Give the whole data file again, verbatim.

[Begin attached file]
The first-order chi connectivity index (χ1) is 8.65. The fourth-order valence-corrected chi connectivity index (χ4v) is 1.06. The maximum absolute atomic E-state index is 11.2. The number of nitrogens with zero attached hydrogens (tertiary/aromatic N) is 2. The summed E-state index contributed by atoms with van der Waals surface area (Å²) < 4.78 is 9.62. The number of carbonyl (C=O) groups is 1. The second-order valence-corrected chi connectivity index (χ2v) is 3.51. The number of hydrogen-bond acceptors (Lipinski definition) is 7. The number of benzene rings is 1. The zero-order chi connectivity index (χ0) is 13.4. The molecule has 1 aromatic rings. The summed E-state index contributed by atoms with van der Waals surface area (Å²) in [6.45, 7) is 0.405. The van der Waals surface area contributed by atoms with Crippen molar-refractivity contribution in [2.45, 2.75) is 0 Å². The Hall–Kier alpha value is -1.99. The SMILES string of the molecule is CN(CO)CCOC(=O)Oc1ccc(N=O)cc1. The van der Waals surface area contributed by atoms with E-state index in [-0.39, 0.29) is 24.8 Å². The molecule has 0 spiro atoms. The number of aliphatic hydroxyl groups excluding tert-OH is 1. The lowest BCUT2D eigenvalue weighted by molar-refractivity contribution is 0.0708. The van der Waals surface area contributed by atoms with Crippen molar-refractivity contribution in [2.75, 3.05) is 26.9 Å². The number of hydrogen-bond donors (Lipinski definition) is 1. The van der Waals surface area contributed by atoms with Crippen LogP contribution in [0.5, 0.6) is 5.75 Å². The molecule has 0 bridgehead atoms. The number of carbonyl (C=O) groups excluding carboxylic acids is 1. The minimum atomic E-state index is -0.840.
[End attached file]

The first-order chi connectivity index (χ1) is 8.65. The fourth-order valence-corrected chi connectivity index (χ4v) is 1.06. The maximum absolute atomic E-state index is 11.2. The number of nitrogens with zero attached hydrogens (tertiary/aromatic N) is 2. The summed E-state index contributed by atoms with van der Waals surface area (Å²) < 4.78 is 9.62. The number of carbonyl (C=O) groups is 1. The second-order valence-corrected chi connectivity index (χ2v) is 3.51. The number of hydrogen-bond acceptors (Lipinski definition) is 7. The number of benzene rings is 1. The zero-order chi connectivity index (χ0) is 13.4. The molecule has 1 aromatic rings. The summed E-state index contributed by atoms with van der Waals surface area (Å²) in [6.45, 7) is 0.405. The van der Waals surface area contributed by atoms with Crippen molar-refractivity contribution in [2.45, 2.75) is 0 Å². The Hall–Kier alpha value is -1.99. The SMILES string of the molecule is CN(CO)CCOC(=O)Oc1ccc(N=O)cc1. The van der Waals surface area contributed by atoms with E-state index in [-0.39, 0.29) is 24.8 Å². The molecule has 0 spiro atoms. The number of aliphatic hydroxyl groups excluding tert-OH is 1. The lowest BCUT2D eigenvalue weighted by molar-refractivity contribution is 0.0708. The van der Waals surface area contributed by atoms with Crippen molar-refractivity contribution in [2.75, 3.05) is 26.9 Å². The number of hydrogen-bond donors (Lipinski definition) is 1. The van der Waals surface area contributed by atoms with Crippen LogP contribution in [0.5, 0.6) is 5.75 Å². The molecule has 0 bridgehead atoms. The number of carbonyl (C=O) groups excluding carboxylic acids is 1. The minimum atomic E-state index is -0.840.